Plug-and-Play IP Security: Anonymity Infrastructure Instead of PKI, by Yossi Gilad and Amir Herzberg
We present the Plug-and-Play IP Security (PnP-IPsec) protocol. PnP-IPsec automatically establishes IPsec security associations between gateways, avoiding the need for manual administration and coordination between gateways, and the dependency on IPsec public key certificates - the two problems which are widely believed to have limited the use of IPsec mostly to intra-organization communication.
PnP-IPsec builds on Self-validated Public Data Distribution (SvPDD), a protocol that we present to establish secure connections between remote peers/networks, without depending on pre-distributed keys or certification infrastructure. Instead, SvPDD uses available anonymous communication infrastructures such as Tor, which we show to allow detection of MitM attacker interfering with communication. SvPDD may also be used in other scenarios lacking secure public key distribution, such as the initial connection to an SSH server.
We provide an open-source implementation of PnP-IPsec and SvPDD, and show that the resulting system is practical and secure.
Short collision search in arbitrary SL2 homomorphic hash functions, by Ciaran Mullan and Boaz Tsaban
We study homomorphic hash functions into SL2(q), the 2x2 matrices with determinant 1 over the
field with q elements.
Modulo a well supported number theoretic hypothesis, which holds in particular for all concrete
homomorphisms proposed thus far, we prove that
a random homomorphism is at least as secure as any concrete homomorphism.
For a family of homomorphisms containing several concrete proposals in the literature,
we prove that collisions of length O(log q) can be found in running time O(sqrt q).
For general homomorphisms we offer an algorithm that, heuristically and according to experiments,
in running time O(sqrt q) finds collisions of length O(log q) for q even, and length O(log^2 q/loglog q) for arbitrary q.
For any conceivable practical scenario, our algorithms are substantially faster than all earlier algorithms
and produce much shorter collisions.
Computational Fuzzy Extractors, by Benjamin Fuller and Xianrui Meng and Leonid Reyzin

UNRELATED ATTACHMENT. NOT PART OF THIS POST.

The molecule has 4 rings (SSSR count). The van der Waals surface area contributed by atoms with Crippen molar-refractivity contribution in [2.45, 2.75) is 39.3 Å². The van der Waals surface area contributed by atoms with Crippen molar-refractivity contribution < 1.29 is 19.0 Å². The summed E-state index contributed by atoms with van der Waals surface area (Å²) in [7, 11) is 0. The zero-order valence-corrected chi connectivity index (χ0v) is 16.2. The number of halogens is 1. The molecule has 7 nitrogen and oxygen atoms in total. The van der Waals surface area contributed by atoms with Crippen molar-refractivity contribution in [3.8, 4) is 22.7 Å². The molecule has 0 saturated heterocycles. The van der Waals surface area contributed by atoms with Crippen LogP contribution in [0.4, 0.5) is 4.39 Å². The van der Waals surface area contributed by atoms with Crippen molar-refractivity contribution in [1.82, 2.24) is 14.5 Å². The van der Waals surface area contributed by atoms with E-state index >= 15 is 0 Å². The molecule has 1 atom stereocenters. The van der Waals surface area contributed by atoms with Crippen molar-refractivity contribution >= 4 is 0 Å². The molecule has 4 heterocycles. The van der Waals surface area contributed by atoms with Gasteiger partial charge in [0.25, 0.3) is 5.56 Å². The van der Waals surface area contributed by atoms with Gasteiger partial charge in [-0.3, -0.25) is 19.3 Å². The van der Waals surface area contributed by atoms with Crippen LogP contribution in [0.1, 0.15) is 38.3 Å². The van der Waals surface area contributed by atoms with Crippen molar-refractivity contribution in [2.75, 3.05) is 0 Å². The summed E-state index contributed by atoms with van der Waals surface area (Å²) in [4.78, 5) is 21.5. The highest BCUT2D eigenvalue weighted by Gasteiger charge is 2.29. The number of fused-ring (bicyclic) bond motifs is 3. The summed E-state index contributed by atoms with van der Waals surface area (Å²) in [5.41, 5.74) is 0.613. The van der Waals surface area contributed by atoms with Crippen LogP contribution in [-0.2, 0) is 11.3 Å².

Fuzzy extractors derive strong keys from noisy sources. Their security is defined information- theoretically, which limits the length of the derived key, sometimes making it too short to be useful. We ask whether it is possible to obtain longer keys by considering computational security, and show the following.
-Negative Result: Noise tolerance in fuzzy extractors is usually achieved using an information reconciliation component called a \"secure sketch.\" The security of this component, which directly affects the length of the resulting key, is subject to lower bounds from coding theory. We show that, even when defined computationally, secure sketches are still subject to lower bounds from coding theory. Specifically, we consider two computational relaxations of the information-theoretic security requirement of secure sketches, using conditional HILL entropy and unpredictability entropy. For both cases we show that computational secure sketches cannot outperform the best information-theoretic secure sketches in the case of high-entropy Hamming metric sources.
-Positive Result: We show that the negative result can be overcome by analyzing computational fuzzy extractors directly. Namely, we show how to build a computational fuzzy extractor whose output key length equals the entropy of the source (this is impossible in the information-theoretic setting). Our construction is based on the hardness of the Learning with Errors (LWE) problem, and is secure when the noisy source is uniform or symbol-fixing (that is, each dimension is either uniform or fixed). As part of the security proof, we show a result of independent interest, namely that the decision version of LWE is secure even when a small number of dimensions has no error.
Unconditional Tightness Bounds for Generic Reductions: The Exact Security of Schnorr Signatures, Revisited, by Nils Fleischhacker and Tibor Jager and Dominique Schröder
A long line of research investigates the existence of tight security reductions for the Schnorr signature scheme. Most of these works presented lower tightness bounds, most recently Seurin (Eurocrypt 2012) showed that under certain assumptions the non-tight security proof for Schnorr signatures by Pointcheval and Stern (Eurocrypt 1996) is essentially optimal. All previous works in this direction share the same restrictions: The results hold only under the interactive one-more discrete logarithm assumption, they only consider algebraic reductions, and they only rule out tight reductions from the (one-more) discrete logarithm problem. The existence of a tight reduction from weaker computational problems, like CDH or DDH, remained open.
In this paper we introduce a new meta-reduction technique, which allows to prove lower bounds for the large and very natural class of generic reductions. A generic reduction is independent of a particular representation of group elements. Most reductions in state-of-the-art security proofs have this desirable property. This new approach allows to show unconditionally that there is no tight generic reduction from any natural computational problem \\Pi defined over algebraic groups (including even interactive problems) to breaking Schnorr signatures, unless solving \\Pi is easy.